Close

Choose a country

United KingdomEnglish
South AfricaEnglish
IndiaEnglish
InternationalEnglish

Customer Effort Score – a key metric in analysing customer experience

Accurately measuring customer behaviour is critical to business success. Can CES help deliver an excellent customer experience?

Jim Findlay, Head of Business Insight

NPS vs CES

Many methods of assessment and metrics have been used to measure customer behaviour, including tactical measures such as satisfaction, resolution and more strategic assessments such as NPS (net promoter score). NPS has, in the last decade, become the customer experience metric of choice in the industry.

NPS is seen as a pretty reliable indicator of customer advocacy with reasonable predictive capabilities but many organisations have struggled to reconcile contact point NPS results to corporate objectives.

A recent frisson of excitement in the industry would suggest that CES (customer effort score) is the latest metric contender is being touted as the most effective, predictive measure of future customer behaviour’s available as well as being able to identify the true root causes of customer detraction and is therefore the best operational customer contract metric to drive customer loyalty and experience.

Tools not solutions

In truth, no one metric can be viewed as a panacea.  Metrics can disconnect from actual objectives, leaving organisations driving a number with no tangible output.  Also metrics with corporate entity level relevance may not translate well to more granular investigation, for example, touchpoints and root cause analytics.  At this granular level, metrics may not have a predictive validity aligned to the corporate objectives.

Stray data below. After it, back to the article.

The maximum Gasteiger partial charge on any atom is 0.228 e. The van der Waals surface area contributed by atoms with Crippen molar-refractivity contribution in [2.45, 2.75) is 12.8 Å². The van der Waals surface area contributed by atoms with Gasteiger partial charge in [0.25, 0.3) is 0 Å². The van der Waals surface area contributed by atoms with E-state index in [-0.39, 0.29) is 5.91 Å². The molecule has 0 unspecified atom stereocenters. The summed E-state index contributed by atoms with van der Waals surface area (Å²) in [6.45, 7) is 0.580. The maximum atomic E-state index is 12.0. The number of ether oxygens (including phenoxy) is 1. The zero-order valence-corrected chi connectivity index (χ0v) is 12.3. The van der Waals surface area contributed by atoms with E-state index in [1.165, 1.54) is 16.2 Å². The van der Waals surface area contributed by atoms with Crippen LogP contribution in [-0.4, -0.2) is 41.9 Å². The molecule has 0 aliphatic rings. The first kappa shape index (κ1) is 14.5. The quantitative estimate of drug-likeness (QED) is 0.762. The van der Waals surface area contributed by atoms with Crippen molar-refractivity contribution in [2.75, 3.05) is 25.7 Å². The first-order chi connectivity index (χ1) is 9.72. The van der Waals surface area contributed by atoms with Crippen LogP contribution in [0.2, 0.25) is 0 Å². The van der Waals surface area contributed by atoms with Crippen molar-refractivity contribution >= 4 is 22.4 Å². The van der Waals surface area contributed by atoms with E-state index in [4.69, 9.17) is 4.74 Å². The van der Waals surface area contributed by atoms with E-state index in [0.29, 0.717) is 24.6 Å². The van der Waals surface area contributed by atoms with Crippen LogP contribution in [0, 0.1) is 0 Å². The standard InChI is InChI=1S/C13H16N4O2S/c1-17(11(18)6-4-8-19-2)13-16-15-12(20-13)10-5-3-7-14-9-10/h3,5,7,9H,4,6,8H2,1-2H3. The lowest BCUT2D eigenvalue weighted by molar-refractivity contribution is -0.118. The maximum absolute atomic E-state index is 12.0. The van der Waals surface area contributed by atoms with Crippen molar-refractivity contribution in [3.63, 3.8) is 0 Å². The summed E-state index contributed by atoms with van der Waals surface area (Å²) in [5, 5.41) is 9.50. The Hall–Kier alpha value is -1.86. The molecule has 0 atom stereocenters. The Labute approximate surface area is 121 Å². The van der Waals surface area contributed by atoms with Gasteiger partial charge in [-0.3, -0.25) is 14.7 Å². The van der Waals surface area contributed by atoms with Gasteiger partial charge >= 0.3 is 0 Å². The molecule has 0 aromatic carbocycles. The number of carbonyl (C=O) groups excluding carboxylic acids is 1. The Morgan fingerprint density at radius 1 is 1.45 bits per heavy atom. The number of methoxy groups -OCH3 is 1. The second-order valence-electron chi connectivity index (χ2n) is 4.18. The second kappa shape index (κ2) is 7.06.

If we view only some contacts as a true picture of experience and performance this can lead to inaccurate reasoning, resource misalignment and ultimately expensive wrong decisions.

Experience would suggest that using a variety of complimentary metrics allows a 360 degree view of performance and customer experience.  The strengths of each metric can then be utilised to create the best possible view of reality.  This ensures that measurement has a relevance to objectives both tactically and strategically.

To gain clear insight it is enormously important to identify all aspects of a customer’s journey to its end.  Each touchpoint is relevant to the customer, each action, even if it is not a contact is also relevant.  If we view only some contacts as a true picture of experience and performance this can lead to inaccurate reasoning, resource misalignment and ultimately expensive wrong decisions.

How we see it

Webhelp UK have identified that measuring customer effort to achieve an objective against their expectations of effort required is an effective predictor of future customer behaviours regarding advocacy, loyalty and future spend if used in conjunction with other tailored metrics.  Effort profiling, using Webhelp UK’s effort algorithm, of customer journeys across all elements of that journey allows a comprehensive view of both multichannel and non contact experience.

CES should be a key weapon in any customer management organisation’s arsenal.

In combination with Webhelp UK’s effort profiling, the use of any other relevant metrics can be combined to give a truly holistic view of business impacts of customer experience and journeys.  This allows the right actions to be taken in regard to people (customers and employee interactions and behaviours), policy (company policies that may not be aligned to objectives, products (are products meeting business and customer needs) and process (are processes effective in delivering objectives).